Fig. 3. Configuration of multiband CDC-ROADM node.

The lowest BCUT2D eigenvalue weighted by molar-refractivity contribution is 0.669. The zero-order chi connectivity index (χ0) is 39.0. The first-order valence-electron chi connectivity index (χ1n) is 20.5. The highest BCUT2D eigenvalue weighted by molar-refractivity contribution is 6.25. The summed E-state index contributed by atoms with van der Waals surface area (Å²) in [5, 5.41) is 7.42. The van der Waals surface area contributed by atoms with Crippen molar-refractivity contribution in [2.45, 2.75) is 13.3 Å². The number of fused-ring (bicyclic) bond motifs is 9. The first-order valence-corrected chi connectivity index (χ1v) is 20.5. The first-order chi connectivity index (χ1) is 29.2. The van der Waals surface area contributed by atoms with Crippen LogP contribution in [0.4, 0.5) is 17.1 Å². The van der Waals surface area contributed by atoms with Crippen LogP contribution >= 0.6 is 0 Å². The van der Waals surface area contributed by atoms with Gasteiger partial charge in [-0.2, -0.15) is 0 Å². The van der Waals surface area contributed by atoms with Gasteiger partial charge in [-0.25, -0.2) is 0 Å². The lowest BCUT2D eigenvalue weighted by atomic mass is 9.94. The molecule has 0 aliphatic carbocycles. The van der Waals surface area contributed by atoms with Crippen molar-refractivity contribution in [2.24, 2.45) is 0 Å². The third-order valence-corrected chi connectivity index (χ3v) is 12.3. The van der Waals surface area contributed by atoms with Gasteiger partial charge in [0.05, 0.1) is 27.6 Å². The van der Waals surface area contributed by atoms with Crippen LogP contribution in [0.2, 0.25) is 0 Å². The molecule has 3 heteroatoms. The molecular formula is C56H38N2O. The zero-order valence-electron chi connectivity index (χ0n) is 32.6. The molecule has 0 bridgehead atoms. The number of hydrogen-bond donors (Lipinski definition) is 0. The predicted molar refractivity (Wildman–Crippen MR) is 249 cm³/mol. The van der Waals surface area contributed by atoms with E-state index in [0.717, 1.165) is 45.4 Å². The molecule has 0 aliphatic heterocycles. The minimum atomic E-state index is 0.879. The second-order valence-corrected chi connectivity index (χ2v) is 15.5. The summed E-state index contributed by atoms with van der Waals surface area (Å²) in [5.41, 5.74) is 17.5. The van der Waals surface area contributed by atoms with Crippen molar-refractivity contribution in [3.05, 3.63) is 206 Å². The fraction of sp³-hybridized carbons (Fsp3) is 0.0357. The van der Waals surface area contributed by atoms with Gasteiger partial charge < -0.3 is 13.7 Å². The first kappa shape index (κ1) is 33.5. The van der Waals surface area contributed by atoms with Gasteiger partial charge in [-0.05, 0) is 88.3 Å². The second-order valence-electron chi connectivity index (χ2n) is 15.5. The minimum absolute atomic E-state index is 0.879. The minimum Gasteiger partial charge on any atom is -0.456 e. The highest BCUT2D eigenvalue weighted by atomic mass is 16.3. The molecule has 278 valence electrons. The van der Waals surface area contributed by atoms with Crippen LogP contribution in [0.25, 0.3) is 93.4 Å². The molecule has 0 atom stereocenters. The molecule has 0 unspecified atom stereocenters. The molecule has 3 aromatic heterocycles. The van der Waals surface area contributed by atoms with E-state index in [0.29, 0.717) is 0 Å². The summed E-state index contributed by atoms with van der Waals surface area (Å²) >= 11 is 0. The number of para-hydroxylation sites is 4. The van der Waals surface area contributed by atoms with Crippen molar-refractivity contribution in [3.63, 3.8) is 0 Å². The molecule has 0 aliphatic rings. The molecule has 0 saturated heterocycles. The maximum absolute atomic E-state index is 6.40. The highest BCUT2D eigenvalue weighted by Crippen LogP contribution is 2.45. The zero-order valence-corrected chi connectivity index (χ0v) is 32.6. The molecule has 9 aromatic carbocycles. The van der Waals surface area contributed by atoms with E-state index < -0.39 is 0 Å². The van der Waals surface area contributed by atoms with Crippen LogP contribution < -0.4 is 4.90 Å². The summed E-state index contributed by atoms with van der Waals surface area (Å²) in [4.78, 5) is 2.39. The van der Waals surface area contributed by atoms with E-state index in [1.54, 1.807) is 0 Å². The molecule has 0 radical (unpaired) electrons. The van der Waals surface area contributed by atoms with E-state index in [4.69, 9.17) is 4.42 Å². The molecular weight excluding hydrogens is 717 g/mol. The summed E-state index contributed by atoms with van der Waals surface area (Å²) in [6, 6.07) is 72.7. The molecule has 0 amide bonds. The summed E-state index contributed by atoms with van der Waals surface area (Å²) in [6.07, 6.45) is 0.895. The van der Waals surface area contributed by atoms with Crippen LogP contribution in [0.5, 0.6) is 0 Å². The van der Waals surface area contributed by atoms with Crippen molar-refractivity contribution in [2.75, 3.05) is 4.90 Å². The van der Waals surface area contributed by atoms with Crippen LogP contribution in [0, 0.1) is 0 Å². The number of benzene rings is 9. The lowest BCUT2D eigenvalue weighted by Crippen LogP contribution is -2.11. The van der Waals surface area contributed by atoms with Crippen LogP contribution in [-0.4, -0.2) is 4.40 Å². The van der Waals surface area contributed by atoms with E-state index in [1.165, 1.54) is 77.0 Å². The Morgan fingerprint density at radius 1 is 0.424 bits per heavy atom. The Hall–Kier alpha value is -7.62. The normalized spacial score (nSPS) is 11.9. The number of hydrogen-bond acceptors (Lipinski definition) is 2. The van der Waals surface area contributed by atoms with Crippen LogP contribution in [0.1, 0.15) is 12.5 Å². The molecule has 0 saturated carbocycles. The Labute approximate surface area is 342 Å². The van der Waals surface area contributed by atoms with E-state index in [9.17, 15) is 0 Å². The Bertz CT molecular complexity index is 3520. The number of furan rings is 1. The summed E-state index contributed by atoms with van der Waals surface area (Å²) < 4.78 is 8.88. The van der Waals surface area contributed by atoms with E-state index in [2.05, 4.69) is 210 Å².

Multicast switches have intrinsic loss due to their principle. Figure 4(a) shows the circuit topology of a multicast switch that accommodates M-degree × N transponder ports. The arrow indicates the direction of optical-signal propagation where the figure shows the case of signal drop use. Figure 4(b) shows the appearance of the optical circuit chip of the fabricated C+L-band multicast switch. The multicast switch contains a splitter that splits the input signal into N branches. This is the principal loss factor and cannot be avoided. Therefore, it is preferable to reduce the number of branches as much as possible for optical transmission characteristics, but reducing the number of branches also impacts the achievable add-drop ratio. However, when dealing with high-baud-rate transmission, the add-drop ratio can be kept at the same level as the conventional single-band version of the node even if the number of branches is reduced. In a high-baud-rate system, such as 130 Gbaud, the number of wavelengths that can be allocated in a band is also reduced, as mentioned above. Therefore, the reduction in the add-drop ratio due to the reduced number of branches can be maintained at the same level compared with a conventional 32-Gbaud system. Table 1 summarizes the add-drop ratio for a single-band system with a conventional 32-Gbaud signal and a C+L-band configuration of 130-Gbaud signals. The former is assumed to have a channel spacing of 50 GHz and 96 signals in the C-band, while the latter has a spacing of 150 GHz and 64 signals in both the C- and L-bands. The add-drop ratio depends on the size of the wavelength selective switch (WSS) in the optical cross-connect block. In this article, we assume a 1 × 20 WSS, which was available when the single-band system was developed, for the conventional single-band-only system, and 1 × 32 WSS, which has been put into practical use, for the C+L-band ROADM system. As shown in Table 1, a C-band-only system using a multicast switch with 8-degree ports and 16 transponder ports has an add-drop ratio of 27%, while a multicast switch with 8 optical transponder ports has an add-drop ratio of 26% and can be obtained for a 130-Gbaud signal. Therefore, even if the number of multicast-switch branches is halved from 16 to 8, the same level of operability can be secured as with the conventional single-band configuration. In practice, it is reasonable to estimate the required average add-drop ratio by dividing the total number of wavelengths by the number of nodes in the ROADM system. Thus, even a network with 10 or so nodes requires an average add-drop ratio of only 10%. The cases shown in Table 1 clearly satisfy this requirement.